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Raccoon steals eaglet from Fort St. Vrain bald eagle nest

A second eaglet in the nest survived the incursion late Monday, according to Colorado Parks and Wildlife.
Credit: Colorado Parks and Wildlife
A screenshot from an Xcel Energy live camera showing a raccoon climbing into the Fort St. Vrain bald eagle nest.

PLATTEVILLE, Colo. — One of two eaglets in the Fort St. Vrain bald eagle nest died Monday night when a raccoon got into the nest and took it, according to Colorado Parks and Wildlife (CPW).

The Xcel Energy live camera pointed at the nest was on when the raccoon scaled to the top of the nest tree and grabbed the older and larger of the two eaglets at 7 p.m. Monday, CPW said.

Wildlife Officer Mike Grooms responded to the nest, which is near Platteville, and collected the carcass of the eaglet. The remains will be delivered to CPW's Wildlife Health Lab to be tested for Highly Pathogenic Avian Influenza, CPW said.

The second eaglet was observed alive in the nest Tuesday morning.

The two eaglets were six weeks old as of Monday, according to CPW. Eaglets approach their adult size by nine to 10 weeks and are close to fledging from the nest around 12 weeks.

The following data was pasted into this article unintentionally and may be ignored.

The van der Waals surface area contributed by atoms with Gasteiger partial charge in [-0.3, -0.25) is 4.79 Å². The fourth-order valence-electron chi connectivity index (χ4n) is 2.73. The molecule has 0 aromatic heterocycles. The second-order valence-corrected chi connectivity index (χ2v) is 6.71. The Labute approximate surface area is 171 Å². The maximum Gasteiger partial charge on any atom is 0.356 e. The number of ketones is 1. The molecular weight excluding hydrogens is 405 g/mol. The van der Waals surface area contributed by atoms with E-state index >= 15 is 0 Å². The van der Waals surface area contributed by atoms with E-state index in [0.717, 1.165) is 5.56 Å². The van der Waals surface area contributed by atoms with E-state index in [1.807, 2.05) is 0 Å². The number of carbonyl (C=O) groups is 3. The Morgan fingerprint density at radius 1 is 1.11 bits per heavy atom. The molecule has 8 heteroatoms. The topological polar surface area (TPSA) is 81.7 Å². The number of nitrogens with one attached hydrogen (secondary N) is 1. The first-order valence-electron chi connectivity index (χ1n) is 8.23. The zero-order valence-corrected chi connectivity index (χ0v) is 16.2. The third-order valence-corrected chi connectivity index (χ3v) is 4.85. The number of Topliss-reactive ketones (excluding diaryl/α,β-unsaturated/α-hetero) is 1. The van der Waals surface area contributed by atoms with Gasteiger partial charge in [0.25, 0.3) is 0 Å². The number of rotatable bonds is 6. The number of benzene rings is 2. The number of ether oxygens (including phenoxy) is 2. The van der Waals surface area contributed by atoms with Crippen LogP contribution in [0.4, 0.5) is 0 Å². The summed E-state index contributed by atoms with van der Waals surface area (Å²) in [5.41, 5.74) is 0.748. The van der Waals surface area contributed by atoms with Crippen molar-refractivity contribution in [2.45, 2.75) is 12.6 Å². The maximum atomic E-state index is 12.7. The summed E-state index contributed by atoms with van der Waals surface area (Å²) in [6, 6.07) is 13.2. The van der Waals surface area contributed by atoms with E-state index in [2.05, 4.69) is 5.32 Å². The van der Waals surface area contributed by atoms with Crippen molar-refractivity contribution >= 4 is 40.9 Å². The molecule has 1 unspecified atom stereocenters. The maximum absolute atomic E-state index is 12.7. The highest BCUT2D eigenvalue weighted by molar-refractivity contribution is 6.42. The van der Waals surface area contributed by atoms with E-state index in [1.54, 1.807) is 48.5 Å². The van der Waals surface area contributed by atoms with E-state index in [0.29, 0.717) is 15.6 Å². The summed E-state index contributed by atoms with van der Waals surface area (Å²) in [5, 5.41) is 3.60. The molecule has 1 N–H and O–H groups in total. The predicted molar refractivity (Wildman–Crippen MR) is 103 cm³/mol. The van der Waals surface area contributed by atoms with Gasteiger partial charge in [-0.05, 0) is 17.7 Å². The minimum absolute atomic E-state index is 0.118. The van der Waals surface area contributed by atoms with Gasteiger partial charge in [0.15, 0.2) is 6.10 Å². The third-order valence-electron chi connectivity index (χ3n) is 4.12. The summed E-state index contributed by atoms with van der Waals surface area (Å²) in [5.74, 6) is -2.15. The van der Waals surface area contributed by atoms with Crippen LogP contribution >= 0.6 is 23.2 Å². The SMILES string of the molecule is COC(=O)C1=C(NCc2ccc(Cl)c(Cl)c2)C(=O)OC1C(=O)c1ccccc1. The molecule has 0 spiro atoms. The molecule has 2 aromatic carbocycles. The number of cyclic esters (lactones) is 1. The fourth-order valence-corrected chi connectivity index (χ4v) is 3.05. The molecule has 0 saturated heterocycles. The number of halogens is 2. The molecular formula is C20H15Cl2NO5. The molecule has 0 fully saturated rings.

Credit: Courtesy of Xcel Energy Eagle Cam
A 6-week-old eaglet sits in the Fort St. Vrain bald eagle nest Tuesday near Platteville, Colorado.

"Predation of eaglets is not something you often hear about," according to CPW in a news release. "Without a webcam, such events are hard to document."

The most likely mammals to prey on bald eagles are raccoons, while avian predators include magpies, crows and ravens, hawks and owls. 

The agency said that the majority of nest failures in Colorado are attributed to weather events, new or inexperienced parents, the loss of one of the parents during the nesting season and potential human-related disturbances.

There were 246 reported and occupied bald eagle nests in Colorado last year, up from 82 nests five years before, CPW said.

Forty-six eagles have hatched in the Fort St. Vrain nest since 2003, according to the Raptor Resource Project.

Colorado Parks and Wildlife said that people who travel to see a nest need to follow 'Leave No Trace' principles:

  • Stay on designated trails. Be aware of closed sections of trails that are in place to protect nesting locations.
  • Keep a proper buffer distance from wildlife. If you're altering the behavior of the animal, you're too close. Use a telephoto lens to "get closer."
  • Don't feed or bait wildlife to attract them.
  • Don't use recorded calls to attract birds to an area.
  • Don't alter the scene for a photo (or for any reason). Leave all objects, leaves, branches, rocks, etc. where they are.

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